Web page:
Documentary Filmmaker Has To Turn Over Some Footage To Chevron

from the not-so-shielded-after-all dept

Back in May, we wrote about a judge ordering a documentary filmmaker to turn over the footage that didn't make the film to Chevron. The documentary was about Chevron's alleged involvement in Ecuadorian rainforest pollution, and Chevron believes that some of the cut footage will help get a case that has been filed against it in Ecuador dismissed. The filmmaker tried to raise press protections, but the district court judge shot that down, saying that the material was not confidential (and, in fact, was filmed knowing it might be made public). The case was appealed, and the appeals court wasted little time in again telling the filmmaker to hand over footage, but the court also appears to have limited the scope somewhat:
  • Berlinger has to turn over all footage showing (1) plaintiffs' counsel in Chevron's civil lawsuit in Ecuador, (2) private or court-appointed experts, and (3) current or former Ecuadorian officials;
  • Chevron can only use the material produced for litigation, arbitration or submission to official government bodies;
  • Chevron must pay for all reasonable costs incurred by Berlinger in turning over the footage; and
  • The district court below shall maintain jurisdiction to address any disputes relating to the release of the footage.
Apparently, both sides are claiming victory, but as Itai Maytal at the Citizen Media Law Project notes, the full details of the ruling (not yet issued) will matter a lot, and no matter what, this could be seen as a "weakening" of previous case law about reporter's privileges, which could lead to more lawsuits against reporters.


Reader Comments (rss)

(Flattened / Threaded)

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    ChadBroChill (profile), Jul 19th, 2010 @ 8:04pm

    But if it was documentary . . .

     

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    ChadBroChill (profile), Jul 19th, 2010 @ 8:10pm

    But if it was documentary . . .

    If it was actual live footage, why shouldn't Chevron have access to it? What harm could them having access to footage of their operations incur on the filmmaker? I am a film student, and if I made a doc about a company, who then wanted A COPY of the footage, I would gladly hand it over. It would be different if they were trying to stifle a negative story or something, but this is about freeing useful information from private hands who would never release it otherwise. Isn't that what we get pissed off at studios for doing? How is it different when a large company asks and individual for access? I'm all about freeing up information, so let's not set a double standard.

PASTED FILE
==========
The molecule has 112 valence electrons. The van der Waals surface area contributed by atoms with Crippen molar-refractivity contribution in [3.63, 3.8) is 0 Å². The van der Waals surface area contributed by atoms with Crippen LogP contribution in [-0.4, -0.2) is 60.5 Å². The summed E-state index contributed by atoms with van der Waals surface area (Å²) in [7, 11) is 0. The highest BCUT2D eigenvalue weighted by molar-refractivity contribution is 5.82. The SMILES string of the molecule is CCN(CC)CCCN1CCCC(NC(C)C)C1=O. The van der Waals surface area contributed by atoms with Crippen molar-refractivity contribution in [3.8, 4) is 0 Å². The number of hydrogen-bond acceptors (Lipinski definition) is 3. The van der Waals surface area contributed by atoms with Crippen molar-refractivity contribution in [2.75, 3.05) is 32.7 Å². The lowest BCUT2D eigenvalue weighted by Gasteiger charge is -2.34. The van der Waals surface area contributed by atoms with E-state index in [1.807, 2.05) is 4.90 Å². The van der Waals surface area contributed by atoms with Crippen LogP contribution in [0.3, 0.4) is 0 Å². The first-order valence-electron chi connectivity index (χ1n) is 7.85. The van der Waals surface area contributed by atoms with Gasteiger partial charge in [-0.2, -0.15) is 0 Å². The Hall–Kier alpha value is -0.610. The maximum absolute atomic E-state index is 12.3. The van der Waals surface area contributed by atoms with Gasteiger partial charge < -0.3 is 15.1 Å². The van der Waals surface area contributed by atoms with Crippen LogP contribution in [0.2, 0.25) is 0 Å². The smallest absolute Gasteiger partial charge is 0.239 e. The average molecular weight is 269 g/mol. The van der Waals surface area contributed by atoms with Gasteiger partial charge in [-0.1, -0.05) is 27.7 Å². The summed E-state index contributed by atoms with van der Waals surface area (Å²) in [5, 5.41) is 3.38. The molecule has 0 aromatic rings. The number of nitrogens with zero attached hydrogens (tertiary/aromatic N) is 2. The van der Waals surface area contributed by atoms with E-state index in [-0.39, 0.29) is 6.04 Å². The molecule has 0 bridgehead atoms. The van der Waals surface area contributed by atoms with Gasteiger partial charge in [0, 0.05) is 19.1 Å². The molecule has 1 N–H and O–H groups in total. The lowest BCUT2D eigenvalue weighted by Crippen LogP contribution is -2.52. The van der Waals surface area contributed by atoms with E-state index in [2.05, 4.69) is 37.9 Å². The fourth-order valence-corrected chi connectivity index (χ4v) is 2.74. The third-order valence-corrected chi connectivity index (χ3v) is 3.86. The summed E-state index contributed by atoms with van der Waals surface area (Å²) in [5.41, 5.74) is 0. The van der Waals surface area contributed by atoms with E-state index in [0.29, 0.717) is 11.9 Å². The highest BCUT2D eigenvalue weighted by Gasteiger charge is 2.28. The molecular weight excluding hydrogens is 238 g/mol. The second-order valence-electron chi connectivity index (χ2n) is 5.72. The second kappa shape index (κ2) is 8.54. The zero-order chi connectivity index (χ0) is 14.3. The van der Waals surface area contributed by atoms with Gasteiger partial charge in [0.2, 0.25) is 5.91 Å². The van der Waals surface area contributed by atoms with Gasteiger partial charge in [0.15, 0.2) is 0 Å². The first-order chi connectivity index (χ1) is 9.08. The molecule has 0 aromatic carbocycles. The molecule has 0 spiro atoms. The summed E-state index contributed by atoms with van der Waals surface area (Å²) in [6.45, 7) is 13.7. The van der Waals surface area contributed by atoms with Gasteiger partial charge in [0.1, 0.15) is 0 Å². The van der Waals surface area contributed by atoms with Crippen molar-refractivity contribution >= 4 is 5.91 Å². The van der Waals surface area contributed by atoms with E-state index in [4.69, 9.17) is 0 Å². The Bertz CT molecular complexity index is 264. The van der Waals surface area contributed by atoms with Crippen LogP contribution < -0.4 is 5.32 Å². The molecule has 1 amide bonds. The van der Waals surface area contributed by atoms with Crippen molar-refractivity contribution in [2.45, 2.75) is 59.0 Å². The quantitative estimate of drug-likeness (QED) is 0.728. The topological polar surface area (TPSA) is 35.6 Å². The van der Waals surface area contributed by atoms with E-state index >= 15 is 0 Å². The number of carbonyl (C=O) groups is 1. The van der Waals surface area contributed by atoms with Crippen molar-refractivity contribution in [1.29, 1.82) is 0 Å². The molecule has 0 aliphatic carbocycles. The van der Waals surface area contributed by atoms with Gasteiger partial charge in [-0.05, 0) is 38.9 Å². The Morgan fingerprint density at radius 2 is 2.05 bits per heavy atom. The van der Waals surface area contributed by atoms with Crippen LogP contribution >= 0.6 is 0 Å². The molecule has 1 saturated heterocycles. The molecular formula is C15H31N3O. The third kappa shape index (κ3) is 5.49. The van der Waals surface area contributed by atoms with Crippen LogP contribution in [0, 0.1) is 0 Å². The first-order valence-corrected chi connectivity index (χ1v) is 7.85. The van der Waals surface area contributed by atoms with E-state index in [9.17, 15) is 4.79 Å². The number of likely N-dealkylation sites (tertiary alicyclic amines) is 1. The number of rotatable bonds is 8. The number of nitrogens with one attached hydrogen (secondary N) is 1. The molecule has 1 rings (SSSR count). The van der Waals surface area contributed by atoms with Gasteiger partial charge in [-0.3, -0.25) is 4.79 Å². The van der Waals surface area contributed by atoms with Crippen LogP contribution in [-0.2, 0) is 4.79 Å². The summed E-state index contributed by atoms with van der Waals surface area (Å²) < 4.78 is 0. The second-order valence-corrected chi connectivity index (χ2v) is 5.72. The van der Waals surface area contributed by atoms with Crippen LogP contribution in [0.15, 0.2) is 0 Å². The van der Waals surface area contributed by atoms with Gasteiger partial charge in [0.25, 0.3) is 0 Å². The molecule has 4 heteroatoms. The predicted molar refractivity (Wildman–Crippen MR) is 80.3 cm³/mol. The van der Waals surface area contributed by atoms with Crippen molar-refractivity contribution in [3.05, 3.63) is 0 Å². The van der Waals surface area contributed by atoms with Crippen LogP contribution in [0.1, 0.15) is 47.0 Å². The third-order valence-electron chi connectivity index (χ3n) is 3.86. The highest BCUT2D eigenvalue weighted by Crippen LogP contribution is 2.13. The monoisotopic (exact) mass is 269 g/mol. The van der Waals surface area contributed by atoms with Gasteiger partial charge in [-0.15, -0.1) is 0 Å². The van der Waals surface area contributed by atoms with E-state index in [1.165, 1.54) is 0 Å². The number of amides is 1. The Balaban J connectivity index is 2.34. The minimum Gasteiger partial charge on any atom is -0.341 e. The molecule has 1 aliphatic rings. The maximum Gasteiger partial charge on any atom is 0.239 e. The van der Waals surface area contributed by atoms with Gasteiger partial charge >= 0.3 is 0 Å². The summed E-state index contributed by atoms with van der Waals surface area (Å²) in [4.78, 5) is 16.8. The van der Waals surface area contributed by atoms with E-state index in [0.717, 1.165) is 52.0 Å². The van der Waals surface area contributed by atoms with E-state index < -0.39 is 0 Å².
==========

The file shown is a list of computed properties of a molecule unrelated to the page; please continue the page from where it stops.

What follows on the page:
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      vrob (profile), Jul 19th, 2010 @ 8:45pm

      Re: But if it was documentary . . .

      It seems that the documentary's story was a bit negative, which is why Chevron wants to see more footage. If the story was positive, along the lines of "Chevron saves the Rainforest," the extra footage would not be an issue. Chevron would most likely be taking the other side and arguing for confidentiality.

      I agree that the footage should be released - but only if it is relevant. As a filmmaker, would you appreciate it if outtakes or you and the rest of the crew goofing around with the equipment were entered into the record of a public trial with national coverage?

       

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        Big Al, Jul 19th, 2010 @ 11:43pm

        Re: Re: But if it was documentary . . .

        "Berlinger has to turn over all footage showing
        (1) plaintiffs' counsel in Chevron's civil lawsuit in Ecuador,
        (2) private or court-appointed experts, and
        (3) current or former Ecuadorian officials;"

        Doesn't sound like you and the rest of the crew goofing around with the equipment...

         

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    Anonymous Coward, Jul 19th, 2010 @ 8:18pm

    I see nothing wrong with this, or demanding any reporter provide copies of all work used to produce a story, nothing in that is stopping you from reporting

    What if I film you for 24 hours, and only show the 2 minutes you were pissed off about something or someone and said see, he is a mean, vile person, you shouldn't like this person

    you would want the 23 hours and 58 minutes of film too, to rebut what I said

    carefully filming whatever chevron did and crafting it into a certain picture doesn't sound like a real documentary, sounds like a personal agenda

     

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      AMusingFool (profile), Jul 19th, 2010 @ 8:27pm